“That does not matter at all,” the Duchess replied. “We will stop for you on our way.”
“I should not like to trouble you so much, Madame. If you will allow me, I will stop at your door at whatever hour will be agreeable to you, and my carriage shall follow yours.”
“Very well. At nine o’clock, if you please. They sing Le Prophete tonight, and we shall arrive just in time for the ballet.”
“The ‘Skaters’ Ballet,’” said the General.
This remark recalled to Mademoiselle her triumph of the evening before. “Do you bear a grudge against me?” she said, with a smile.
“Less and less of one,” the General replied.
“Then, let us make a compact of peace,” said Zibeline, holding out her hand in the English fashion.
With these words she left the room on the arm of the Duke, who claimed the honor of escorting her to her carriage.
“Shall you go to the opera also?” asked the Duchess of her brother.
“Yes, but later. I shall dine in town.”
A WOMAN’S INSTINCT
The General had been more favorably impressed with Zibeline’s appearance than he cared to show. The generous action of this beautiful girl, her frankness, her ease of manner, her cleverness in repartee, were likely to attract the attention of a man of his character. He reproached himself already for having allowed himself to be influenced by the rancorous hostility of the Desvanneaux, and, as always happens with just natures, the sudden change of his mind was the more favorable as his first opinion had been unjust.
Such was the theme of his reflections on the route from the Hotel de Montgeron to that of Eugenic Gontie’s, with whom he was engaged to dine with some of her friends, invited to celebrate her success of the evening before.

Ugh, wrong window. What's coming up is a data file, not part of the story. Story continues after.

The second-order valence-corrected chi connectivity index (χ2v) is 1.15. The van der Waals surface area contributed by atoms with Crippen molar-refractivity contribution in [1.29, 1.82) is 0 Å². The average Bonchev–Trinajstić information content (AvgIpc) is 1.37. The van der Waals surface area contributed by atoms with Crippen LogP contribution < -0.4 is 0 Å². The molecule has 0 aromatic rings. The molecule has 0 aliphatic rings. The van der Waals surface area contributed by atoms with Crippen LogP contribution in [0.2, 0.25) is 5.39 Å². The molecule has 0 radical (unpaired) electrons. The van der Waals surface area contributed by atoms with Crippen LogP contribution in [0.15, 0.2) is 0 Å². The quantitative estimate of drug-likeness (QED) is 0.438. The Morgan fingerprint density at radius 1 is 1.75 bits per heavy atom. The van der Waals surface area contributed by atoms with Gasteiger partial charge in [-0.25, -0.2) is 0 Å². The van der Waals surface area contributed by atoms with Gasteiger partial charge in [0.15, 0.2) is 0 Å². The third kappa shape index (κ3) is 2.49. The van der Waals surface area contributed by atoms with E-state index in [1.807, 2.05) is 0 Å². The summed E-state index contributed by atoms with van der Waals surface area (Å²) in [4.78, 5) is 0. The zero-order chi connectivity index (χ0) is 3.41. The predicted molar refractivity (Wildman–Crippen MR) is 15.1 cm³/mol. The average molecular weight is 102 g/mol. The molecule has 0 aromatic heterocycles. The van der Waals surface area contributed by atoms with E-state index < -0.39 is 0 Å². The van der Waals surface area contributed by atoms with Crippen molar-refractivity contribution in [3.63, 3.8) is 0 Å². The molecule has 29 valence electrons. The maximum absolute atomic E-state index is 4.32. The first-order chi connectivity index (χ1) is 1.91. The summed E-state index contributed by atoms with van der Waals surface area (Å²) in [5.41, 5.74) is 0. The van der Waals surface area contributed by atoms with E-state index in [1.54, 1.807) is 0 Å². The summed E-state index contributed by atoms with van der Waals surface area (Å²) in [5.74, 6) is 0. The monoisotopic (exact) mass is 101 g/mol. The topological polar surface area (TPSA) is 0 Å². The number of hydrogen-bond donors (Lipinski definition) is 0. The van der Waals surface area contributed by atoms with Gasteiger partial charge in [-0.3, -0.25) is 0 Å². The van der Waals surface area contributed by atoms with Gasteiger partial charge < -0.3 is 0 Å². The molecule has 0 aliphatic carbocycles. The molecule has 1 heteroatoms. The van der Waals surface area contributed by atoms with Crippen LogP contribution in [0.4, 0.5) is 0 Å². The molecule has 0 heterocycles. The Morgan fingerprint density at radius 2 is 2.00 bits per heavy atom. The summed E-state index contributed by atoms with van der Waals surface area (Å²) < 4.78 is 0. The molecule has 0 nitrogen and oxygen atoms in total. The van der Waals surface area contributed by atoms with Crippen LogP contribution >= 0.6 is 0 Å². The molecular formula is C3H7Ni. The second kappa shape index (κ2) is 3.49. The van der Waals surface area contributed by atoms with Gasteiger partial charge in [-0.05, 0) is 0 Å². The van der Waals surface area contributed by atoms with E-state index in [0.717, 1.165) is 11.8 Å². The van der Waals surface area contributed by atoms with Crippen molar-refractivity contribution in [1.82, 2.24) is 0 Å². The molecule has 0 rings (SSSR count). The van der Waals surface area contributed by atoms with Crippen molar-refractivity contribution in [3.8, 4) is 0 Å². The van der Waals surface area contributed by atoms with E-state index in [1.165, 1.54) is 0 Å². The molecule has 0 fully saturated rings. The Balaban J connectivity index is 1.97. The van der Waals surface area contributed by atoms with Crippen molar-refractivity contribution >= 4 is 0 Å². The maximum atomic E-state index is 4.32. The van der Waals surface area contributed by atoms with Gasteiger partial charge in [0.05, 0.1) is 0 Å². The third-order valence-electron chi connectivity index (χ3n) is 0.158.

On entering her dining-room Eugenie took the arm of Lenaieff, placed Henri de Prerolles on her left and Samoreau opposite her—in his character of senior member, so that no one could mistake his transitory function with that of an accredited master of the house.
The four other guests were distinguished writers or artists, including the painter Edmond Delorme, and, like him, all were intimate friends of the mistress of the house.
Naturally the conversation turned upon the representation of Adrienne, and on the applause of the fashionable audience, usually rather undemonstrative.
“Never have I received so many flowers as were given to me last night,” said Eugenic, displaying an enormous beribboned basket which ornamented the table. “But that which particularly flattered me,” she added, “was the spontaneous tribute from that pretty foreigner who sought me in the greenroom expressly to offer me her bouquet.”
“The young lady in the proscenium box, I will wager,” said Lenaieff.